Theologically-inclined people of microblog: any suggestions for free materials for prepping Bible studies on the web? I’m trying to piece together something on Galatians 3. The most accessible resources I know of are firmly entrenched in the reformed evangelical way of things and I’m trying to branch out.
I’ve been meaning to write some thoughts about the pandemic, joy, and embodiedness, but this newsletter from Mo Perry gives voice to them better than I could have imagined. HT to @ayjay for this find.
REBUILDING A SPOT IN HARLEM WITH JERRY MRAZ - Jenkem Mag
This essay about OnlyFans, the commodification of eros, and capitalism’s encroachment of the most intimate aspects of our being is fascinating, and devastating. Lord, have mercy.
God and the Gamemaster - Alexi Sargeant at Plough.
Camping practice in our backyard. @jensaplin
New morning read. 📚
I wrote some thoughts on distraction and burnout.
Eric Miller at Mere Orthodoxy on “the market” and Evangelical colleges: “The market’s inability to measure the actual historical loss that such decisions effect on the most crucial traditions we have—political, intellectual, ecclesiastical, ecological—is simply one more sign that our grand global system is yet another idol blind to the devastation in its wake. “
David French on the Breonna Taylor case: “In the contest between the rights of a woman to sleep peacefully in her own home and for her boyfriend to defend it against violent entry and the right of the state to make a violent entry, the law should prefer the homeowner.”
Brad Edwards at Mere Orthodoxy: “Evangelicals have had it all wrong. Secularism isn’t the root of the problem, but the inevitable fruit of an individualism cultivated within a domesticated church more interested in maintaining manicured lifestyles than exploring the messy inconvenience of the Kingdom. The threat isn’t lurking out there somewhere, but in here fueling the culture wars we claim to be victims of.”
I normally post pictures here, but today’s hike to Blackrock Summit in Shenandoah National Park deserved a whole blog post of its own.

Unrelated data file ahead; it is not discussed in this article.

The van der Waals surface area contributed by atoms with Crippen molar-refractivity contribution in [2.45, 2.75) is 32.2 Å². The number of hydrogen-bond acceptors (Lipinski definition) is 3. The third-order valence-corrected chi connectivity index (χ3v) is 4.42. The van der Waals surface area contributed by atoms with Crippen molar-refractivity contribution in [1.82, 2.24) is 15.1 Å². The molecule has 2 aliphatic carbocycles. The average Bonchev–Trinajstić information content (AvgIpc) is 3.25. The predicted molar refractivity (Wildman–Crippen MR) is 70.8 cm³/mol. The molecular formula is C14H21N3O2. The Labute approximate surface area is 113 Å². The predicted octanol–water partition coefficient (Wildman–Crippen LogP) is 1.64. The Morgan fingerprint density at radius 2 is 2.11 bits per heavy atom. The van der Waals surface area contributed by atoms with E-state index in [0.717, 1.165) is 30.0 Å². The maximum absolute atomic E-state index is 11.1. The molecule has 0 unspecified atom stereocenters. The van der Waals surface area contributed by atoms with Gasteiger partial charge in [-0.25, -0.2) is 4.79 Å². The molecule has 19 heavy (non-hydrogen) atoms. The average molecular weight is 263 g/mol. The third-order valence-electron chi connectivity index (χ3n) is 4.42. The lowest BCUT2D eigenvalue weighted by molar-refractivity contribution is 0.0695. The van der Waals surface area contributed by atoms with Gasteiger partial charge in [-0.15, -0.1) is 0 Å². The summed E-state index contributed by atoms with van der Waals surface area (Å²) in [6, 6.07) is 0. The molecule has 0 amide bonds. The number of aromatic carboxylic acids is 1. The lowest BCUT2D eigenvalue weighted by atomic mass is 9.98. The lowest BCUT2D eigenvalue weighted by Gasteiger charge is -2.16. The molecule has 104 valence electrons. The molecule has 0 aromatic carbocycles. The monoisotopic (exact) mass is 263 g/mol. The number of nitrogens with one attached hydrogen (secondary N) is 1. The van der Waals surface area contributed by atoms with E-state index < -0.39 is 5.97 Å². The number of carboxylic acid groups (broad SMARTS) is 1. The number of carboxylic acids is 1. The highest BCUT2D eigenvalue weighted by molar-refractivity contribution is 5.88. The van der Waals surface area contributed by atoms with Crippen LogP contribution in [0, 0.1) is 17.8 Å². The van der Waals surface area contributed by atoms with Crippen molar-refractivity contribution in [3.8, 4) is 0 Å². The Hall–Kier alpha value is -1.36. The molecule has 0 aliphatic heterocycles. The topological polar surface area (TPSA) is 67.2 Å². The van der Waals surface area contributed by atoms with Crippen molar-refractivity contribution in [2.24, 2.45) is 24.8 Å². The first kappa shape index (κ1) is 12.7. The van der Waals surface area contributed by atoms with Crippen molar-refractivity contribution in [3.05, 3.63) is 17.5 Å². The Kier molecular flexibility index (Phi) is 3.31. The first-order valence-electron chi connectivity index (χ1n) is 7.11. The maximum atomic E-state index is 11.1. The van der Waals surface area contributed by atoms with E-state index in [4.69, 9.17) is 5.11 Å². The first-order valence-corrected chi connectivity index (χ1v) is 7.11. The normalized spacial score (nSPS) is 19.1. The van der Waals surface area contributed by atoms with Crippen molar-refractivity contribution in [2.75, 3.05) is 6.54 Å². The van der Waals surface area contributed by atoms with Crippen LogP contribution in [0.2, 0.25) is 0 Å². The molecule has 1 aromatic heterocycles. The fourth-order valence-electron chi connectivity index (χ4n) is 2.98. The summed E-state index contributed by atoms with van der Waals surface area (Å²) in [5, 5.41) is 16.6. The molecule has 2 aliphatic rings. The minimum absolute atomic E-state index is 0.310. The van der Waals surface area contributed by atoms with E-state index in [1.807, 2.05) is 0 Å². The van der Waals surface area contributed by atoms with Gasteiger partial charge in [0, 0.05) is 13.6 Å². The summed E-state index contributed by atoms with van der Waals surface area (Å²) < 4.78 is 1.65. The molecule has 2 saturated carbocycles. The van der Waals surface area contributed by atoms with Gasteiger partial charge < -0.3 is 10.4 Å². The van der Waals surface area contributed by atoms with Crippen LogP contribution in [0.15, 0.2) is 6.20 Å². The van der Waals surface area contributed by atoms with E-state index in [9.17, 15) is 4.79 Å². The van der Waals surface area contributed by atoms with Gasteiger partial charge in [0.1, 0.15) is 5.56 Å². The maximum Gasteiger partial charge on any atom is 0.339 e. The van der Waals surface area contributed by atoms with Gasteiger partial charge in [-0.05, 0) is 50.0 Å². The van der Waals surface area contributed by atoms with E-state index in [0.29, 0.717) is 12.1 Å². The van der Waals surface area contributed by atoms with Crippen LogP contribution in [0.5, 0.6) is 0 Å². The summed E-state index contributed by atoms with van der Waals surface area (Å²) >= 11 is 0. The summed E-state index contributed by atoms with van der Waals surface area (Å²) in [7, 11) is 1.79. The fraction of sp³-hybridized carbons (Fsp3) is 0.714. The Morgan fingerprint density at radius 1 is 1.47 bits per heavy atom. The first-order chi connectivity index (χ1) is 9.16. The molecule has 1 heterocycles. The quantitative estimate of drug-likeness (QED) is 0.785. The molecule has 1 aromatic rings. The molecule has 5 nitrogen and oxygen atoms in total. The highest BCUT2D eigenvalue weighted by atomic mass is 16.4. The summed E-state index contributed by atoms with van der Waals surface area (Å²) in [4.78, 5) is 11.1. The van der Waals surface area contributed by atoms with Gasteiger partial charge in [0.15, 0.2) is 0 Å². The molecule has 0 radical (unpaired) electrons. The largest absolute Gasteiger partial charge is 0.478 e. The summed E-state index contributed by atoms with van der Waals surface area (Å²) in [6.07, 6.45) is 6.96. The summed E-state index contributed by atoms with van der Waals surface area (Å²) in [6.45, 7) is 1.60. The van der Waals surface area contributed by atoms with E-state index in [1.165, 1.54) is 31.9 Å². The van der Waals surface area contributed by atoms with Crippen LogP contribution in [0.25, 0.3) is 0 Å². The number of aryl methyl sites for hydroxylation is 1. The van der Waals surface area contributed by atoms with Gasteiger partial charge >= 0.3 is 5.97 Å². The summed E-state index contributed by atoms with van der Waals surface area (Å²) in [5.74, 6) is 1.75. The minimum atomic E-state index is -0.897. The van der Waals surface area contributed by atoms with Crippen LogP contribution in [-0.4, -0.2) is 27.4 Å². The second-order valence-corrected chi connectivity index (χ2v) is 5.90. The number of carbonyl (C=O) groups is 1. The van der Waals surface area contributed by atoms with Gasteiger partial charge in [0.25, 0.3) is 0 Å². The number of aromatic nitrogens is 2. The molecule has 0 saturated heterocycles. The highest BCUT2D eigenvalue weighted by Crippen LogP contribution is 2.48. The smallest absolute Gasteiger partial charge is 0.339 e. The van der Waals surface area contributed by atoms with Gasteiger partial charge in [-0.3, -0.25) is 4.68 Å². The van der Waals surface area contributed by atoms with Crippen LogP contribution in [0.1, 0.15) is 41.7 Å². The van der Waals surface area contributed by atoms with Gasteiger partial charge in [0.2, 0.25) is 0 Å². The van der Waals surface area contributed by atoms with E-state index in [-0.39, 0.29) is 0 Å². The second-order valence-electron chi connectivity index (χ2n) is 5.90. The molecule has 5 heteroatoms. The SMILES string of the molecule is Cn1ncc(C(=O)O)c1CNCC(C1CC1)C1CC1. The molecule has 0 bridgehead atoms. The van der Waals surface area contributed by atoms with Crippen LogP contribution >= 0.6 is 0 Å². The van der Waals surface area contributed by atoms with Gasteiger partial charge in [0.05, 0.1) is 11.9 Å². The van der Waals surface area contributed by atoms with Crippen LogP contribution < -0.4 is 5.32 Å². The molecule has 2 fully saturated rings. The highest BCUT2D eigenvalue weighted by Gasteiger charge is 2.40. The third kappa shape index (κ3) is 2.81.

Received goods. More here darkdescentrecords.bandcamp.com/album/hid…
Lovely day at Grace Estate Winery.
Neighbor from the pond behind our house visited my office today.
Since I missed Nick Cave’s livestreamed solo concert back in July, I’m very excited that it will be released as a film and an album this November. This performance of Galleon Ship from it is just gorgeous.
A fantastic Labor Day reflection from Chris Arnade: “Many Americans see work as a thing to deal with, that hopefully gives them enough stability or money to have a shot at being who they really are. … That doesn’t mean they don’t want to be good at their job, but that there are a lot of hard jobs because life is hard, and a lot of people would rather focus their energies on being good at their lives.
Work is only a part of that, let’s not try to make it the only part.”
VA beauty from our drive out to Solomons Island yesterday.
Mini vacation in Solomons Island, MD
Today Augustine sounds like Uncle Colm from Derry Girls. “So I says to myself, says I…” 📚
I’m reading St. Augustine’s Confessions, and I feel like his writings about memory sometimes read like the ruminations of a stoned freshman — “It also contains all that I have ever learnt of the liberal sciences, except what I have forgotten”. Just read it in the voice of Keanu Reeves. 📚
Neil Gong at LARB: As the country reckons with the failures of mass incarceration and hyper-policing, activists and sympathetic lawmakers have a unique opportunity to implement abolitionist ideas. Deinstitutionalization’s history tells us that the easiest political compromise will be defunding without sufficient reinvestment. We can’t afford to repeat that mistake. If we are to move away from police and prisons, we must prioritize community investment and avoid settling for half-victories in the form of defunding and closure.
Jeffrey Guhin at The Hedgehog Review: As we get ready for another COVID semester, the stress of combining full-time work and full-time de-facto homeschooling is matched by the sadness of smushing all the power and beauty of education into the meritocratic ideology it has come to represent. Our students, our children, are more than achieving automatons. Yet this is where our focus on schools as agents of social mobility has brought them, and us. Don’t let the crisis go to waste. Fix inequality in whatever ways we can. And then we can let education actually be about education, even if we’re still just doing it at home.